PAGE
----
On September 21, 1938, just two days before the start of the fall semester, the Great New England Hurricane hit Connecticut State College. The campus had dealt with natural disasters before, such as the ice storm of 1909, but the damage inflicted by the Hurricane of 1938 was unprecedented. The loss of electricity and the impassability of the roads meant that of immediate concern was the water and food supply for the faculty, staff, and students. The College had to resort to using an emergency water pump and chlorinator to provide safe drinking water, and a battery-powered shortwave radio was the only means of receiving outside news. In the days following the storm, workmen and student volunteers scrambled to clear the damage and repair electric lines. The local telephone company hurried to get a pay station working on campus. Fewer than half of the 668 students registered for the fall semester were on campus at the time of the storm, and there were concerns about the rest making it in before classes started.
In the immediate aftermath of the hurricane, news was spread across campus through the College’s publication, the Connecticut Campus. The Campus published special editions on both September 22 and 23 with the use of a hand-cranked mimeograph machine. It supplied updates on the water and food situation, informing students that although the Dining Hall was stocked with enough supplies, “no pie will be served tonight and no ice cream tomorrow.” The newsletter also shared statements made by President Albert Jorgenson and other College staff regarding campus conditions. The superintendent of the grounds speculated that “it would take about one hundred years for the campus to regain its former beauty.” Mixed in with reports on the state of the roads and estimates for the cost of repairs was a concern for returning to the College’s regular activities. The Campus was uncertain if the upcoming football game between CSC and Brown would be cancelled, although it optimistically reported that planning was underway for a barn dance.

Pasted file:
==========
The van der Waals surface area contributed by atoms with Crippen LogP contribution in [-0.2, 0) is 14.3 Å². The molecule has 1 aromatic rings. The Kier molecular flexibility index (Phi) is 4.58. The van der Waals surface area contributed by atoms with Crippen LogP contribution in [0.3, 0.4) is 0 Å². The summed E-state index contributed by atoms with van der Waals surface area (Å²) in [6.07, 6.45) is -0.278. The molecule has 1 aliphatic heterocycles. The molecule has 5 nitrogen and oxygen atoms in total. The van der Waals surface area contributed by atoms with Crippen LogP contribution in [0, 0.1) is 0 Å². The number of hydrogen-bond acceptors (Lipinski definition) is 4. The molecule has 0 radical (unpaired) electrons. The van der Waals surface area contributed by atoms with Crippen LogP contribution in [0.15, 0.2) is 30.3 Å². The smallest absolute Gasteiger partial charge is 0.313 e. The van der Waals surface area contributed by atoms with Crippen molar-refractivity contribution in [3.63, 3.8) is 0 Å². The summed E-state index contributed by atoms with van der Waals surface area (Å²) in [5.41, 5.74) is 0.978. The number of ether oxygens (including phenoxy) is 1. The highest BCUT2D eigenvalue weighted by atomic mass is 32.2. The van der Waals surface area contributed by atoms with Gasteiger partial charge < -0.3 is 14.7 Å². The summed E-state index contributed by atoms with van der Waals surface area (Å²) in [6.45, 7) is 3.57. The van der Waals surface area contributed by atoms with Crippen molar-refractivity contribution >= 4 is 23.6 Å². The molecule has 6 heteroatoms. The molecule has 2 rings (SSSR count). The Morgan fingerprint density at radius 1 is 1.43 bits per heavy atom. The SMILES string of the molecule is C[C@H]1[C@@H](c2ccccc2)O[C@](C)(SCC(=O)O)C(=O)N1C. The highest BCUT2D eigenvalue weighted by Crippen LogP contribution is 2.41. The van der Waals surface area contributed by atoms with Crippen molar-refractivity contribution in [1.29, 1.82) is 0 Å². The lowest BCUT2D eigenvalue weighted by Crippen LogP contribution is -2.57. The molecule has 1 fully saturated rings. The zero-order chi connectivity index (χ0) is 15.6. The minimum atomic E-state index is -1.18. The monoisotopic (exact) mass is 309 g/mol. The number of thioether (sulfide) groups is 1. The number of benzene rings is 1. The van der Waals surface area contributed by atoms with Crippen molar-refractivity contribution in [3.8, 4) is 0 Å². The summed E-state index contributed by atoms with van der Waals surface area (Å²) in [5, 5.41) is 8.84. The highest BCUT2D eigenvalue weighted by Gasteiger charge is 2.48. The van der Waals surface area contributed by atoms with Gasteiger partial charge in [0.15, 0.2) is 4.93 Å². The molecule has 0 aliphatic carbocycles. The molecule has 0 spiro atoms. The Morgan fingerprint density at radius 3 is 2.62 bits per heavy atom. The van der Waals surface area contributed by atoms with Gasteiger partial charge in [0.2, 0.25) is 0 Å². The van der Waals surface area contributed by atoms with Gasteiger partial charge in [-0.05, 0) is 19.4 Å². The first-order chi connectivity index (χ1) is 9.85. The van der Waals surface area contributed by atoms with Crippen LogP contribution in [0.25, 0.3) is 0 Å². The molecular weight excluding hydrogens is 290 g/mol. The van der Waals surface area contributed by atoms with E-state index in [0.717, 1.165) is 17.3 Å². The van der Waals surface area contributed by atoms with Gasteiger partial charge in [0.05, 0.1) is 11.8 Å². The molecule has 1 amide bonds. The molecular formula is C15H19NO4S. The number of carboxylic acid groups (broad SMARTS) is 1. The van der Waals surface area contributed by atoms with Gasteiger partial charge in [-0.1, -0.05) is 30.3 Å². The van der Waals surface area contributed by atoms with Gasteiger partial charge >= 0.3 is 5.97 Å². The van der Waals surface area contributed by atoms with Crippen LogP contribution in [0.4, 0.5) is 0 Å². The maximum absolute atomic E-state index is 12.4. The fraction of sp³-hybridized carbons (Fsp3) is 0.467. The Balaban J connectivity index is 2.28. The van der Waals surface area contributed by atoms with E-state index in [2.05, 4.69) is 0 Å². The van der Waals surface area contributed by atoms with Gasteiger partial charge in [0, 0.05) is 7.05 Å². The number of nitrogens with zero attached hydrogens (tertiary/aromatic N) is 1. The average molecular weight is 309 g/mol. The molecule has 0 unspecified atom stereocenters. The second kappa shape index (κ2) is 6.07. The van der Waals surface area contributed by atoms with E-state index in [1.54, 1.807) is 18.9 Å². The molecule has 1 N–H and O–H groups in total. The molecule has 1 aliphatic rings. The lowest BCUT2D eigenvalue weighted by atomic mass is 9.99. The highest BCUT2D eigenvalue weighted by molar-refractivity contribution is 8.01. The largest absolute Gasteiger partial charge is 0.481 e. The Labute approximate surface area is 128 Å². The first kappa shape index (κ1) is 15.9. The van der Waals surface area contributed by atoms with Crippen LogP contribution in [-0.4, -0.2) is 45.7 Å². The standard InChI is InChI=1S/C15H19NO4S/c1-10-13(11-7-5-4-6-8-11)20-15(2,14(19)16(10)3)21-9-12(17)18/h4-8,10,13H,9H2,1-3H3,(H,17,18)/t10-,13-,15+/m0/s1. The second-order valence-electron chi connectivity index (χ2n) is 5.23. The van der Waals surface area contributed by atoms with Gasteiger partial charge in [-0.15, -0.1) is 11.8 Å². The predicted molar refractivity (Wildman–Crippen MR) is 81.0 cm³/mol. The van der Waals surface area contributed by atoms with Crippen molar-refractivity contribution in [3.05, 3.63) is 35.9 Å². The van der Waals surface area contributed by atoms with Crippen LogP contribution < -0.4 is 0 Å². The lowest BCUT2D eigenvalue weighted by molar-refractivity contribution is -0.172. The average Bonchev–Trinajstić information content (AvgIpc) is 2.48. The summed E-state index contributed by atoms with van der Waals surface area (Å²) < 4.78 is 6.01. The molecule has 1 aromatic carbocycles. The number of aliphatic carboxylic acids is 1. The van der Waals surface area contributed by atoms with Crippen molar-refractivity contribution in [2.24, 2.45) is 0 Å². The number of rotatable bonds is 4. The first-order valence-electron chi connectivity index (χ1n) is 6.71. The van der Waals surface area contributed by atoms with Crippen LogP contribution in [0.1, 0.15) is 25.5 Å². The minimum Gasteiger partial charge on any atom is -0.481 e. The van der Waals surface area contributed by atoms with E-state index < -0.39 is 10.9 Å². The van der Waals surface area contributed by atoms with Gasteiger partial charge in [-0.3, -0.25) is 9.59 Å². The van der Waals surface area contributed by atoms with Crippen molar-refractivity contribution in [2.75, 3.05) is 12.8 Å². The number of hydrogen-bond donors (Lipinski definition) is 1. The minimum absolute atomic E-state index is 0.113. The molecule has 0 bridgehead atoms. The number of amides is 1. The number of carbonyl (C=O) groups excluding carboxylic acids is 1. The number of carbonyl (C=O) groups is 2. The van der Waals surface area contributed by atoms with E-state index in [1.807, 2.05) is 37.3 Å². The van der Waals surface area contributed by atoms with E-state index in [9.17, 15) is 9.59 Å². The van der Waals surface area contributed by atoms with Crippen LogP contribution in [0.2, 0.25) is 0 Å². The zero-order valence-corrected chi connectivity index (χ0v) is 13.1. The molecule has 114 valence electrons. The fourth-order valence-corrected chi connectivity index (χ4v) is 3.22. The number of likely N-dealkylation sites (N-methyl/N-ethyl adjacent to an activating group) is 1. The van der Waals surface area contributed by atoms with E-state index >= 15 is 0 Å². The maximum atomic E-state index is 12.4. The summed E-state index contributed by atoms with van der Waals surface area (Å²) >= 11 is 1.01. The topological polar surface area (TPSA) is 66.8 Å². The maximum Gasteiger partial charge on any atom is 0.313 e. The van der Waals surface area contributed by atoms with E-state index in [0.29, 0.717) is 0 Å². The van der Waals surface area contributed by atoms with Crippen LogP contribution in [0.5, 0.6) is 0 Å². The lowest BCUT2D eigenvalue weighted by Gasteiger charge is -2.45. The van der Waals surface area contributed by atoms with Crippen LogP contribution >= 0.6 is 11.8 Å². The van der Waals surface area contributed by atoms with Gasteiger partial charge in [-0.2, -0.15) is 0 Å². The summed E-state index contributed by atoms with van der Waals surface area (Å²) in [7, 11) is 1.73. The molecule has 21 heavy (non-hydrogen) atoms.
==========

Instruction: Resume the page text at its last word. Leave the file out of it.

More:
Although most buildings on campus suffered some degree of damage, the grounds and barns experienced the worst effects of the storm. In the weeks following the hurricane, various departments across campus reported their losses to President Jorgenson, including those from Forestry, Poultry, Animal Husbandry, Horticulture, Zoology, and Genetics. Some of the campus’ barns, outbuildings, and fences needed to be completely rebuilt, including the horse barn and two sheep barns. One sheep barn was lifted off its foundation in the storm, and the estimated cost to rebuild totaled $16,000. The poultry department also suffered heavy damages, with piles of rubble all that remained of some chicken houses. Not only was the College’s agricultural activities put on hold by the storm, but its scientific research in genetics and animal diseases was also at an impasse until barns could be repaired and rebuilt. While the College’s horses and cattle survived, over 500 birds sadly perished.
There was a great concern with the damage to the trees on campus, and students were involved in assessing and cleaning up some of the destruction. The Campus bemoaned the loss of the Valentine Grove, where some of the trees destroyed had been over 200 years old. Two students counted 1,762 fallen trees on campus, and others were paid 30¢ an hour to salvage apples from the orchard. Workmen used tractors and teams of horses to pull trees back up, however many could not be saved. The College owned over 900 acres of woodlands, and one report advised that the trees lost should be salvaged if possible and cut into lumber. It was estimated that the labor required to clean up the woodlands would cost $10,400.
Fortunately the academic and student housing buildings suffered relatively minor damages. All buildings with slate roofs needed to be repaired, and some of the fraternity houses reported broken windows, leaking roofs, and damaged chimneys. Despite the hurricane, and as a testament to the hard work of both staff and students, the fall semester began on time. However, it would be many months until the campus could return to the extent of its pre-hurricane operations.
Written by Alexandra Borkowski, a UConn PhD student and student assistant in Archives & Special Collections.